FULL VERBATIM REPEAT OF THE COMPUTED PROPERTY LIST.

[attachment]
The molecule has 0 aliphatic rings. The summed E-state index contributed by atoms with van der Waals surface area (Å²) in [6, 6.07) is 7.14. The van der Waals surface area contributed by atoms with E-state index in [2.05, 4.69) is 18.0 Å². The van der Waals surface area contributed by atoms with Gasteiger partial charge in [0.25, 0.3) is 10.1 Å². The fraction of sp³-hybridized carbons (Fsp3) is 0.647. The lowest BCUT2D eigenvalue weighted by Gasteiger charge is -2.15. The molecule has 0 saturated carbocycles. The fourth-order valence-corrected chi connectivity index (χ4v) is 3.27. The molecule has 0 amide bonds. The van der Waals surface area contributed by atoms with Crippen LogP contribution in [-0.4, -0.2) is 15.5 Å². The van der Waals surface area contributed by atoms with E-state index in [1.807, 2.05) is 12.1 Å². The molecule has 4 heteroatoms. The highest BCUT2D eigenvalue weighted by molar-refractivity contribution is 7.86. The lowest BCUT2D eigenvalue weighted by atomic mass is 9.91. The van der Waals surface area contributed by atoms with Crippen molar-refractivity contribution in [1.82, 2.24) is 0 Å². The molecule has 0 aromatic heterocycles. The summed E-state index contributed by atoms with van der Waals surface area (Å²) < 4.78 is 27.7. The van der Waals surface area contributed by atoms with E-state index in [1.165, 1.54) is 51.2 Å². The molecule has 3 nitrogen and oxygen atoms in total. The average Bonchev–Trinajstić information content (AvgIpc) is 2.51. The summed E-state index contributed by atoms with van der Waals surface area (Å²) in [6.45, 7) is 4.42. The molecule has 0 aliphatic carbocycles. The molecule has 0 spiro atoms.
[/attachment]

The molecule has 0 aliphatic rings. The summed E-state index contributed by atoms with van der Waals surface area (Å²) in [6, 6.07) is 7.14. The van der Waals surface area contributed by atoms with E-state index in [2.05, 4.69) is 18.0 Å². The van der Waals surface area contributed by atoms with Gasteiger partial charge in [0.25, 0.3) is 10.1 Å². The fraction of sp³-hybridized carbons (Fsp3) is 0.647. The lowest BCUT2D eigenvalue weighted by Gasteiger charge is -2.15. The molecule has 0 saturated carbocycles. The fourth-order valence-corrected chi connectivity index (χ4v) is 3.27. The molecule has 0 amide bonds. The van der Waals surface area contributed by atoms with Crippen LogP contribution in [-0.4, -0.2) is 15.5 Å². The van der Waals surface area contributed by atoms with E-state index in [1.807, 2.05) is 12.1 Å². The molecule has 4 heteroatoms. The highest BCUT2D eigenvalue weighted by molar-refractivity contribution is 7.86. The lowest BCUT2D eigenvalue weighted by atomic mass is 9.91. The van der Waals surface area contributed by atoms with Crippen molar-refractivity contribution in [1.82, 2.24) is 0 Å². The molecule has 0 aromatic heterocycles. The summed E-state index contributed by atoms with van der Waals surface area (Å²) < 4.78 is 27.7. The van der Waals surface area contributed by atoms with E-state index in [1.165, 1.54) is 51.2 Å². The molecule has 3 nitrogen and oxygen atoms in total. The average Bonchev–Trinajstić information content (AvgIpc) is 2.51. The summed E-state index contributed by atoms with van der Waals surface area (Å²) in [6.45, 7) is 4.42. The molecule has 0 aliphatic carbocycles. The molecule has 0 spiro atoms.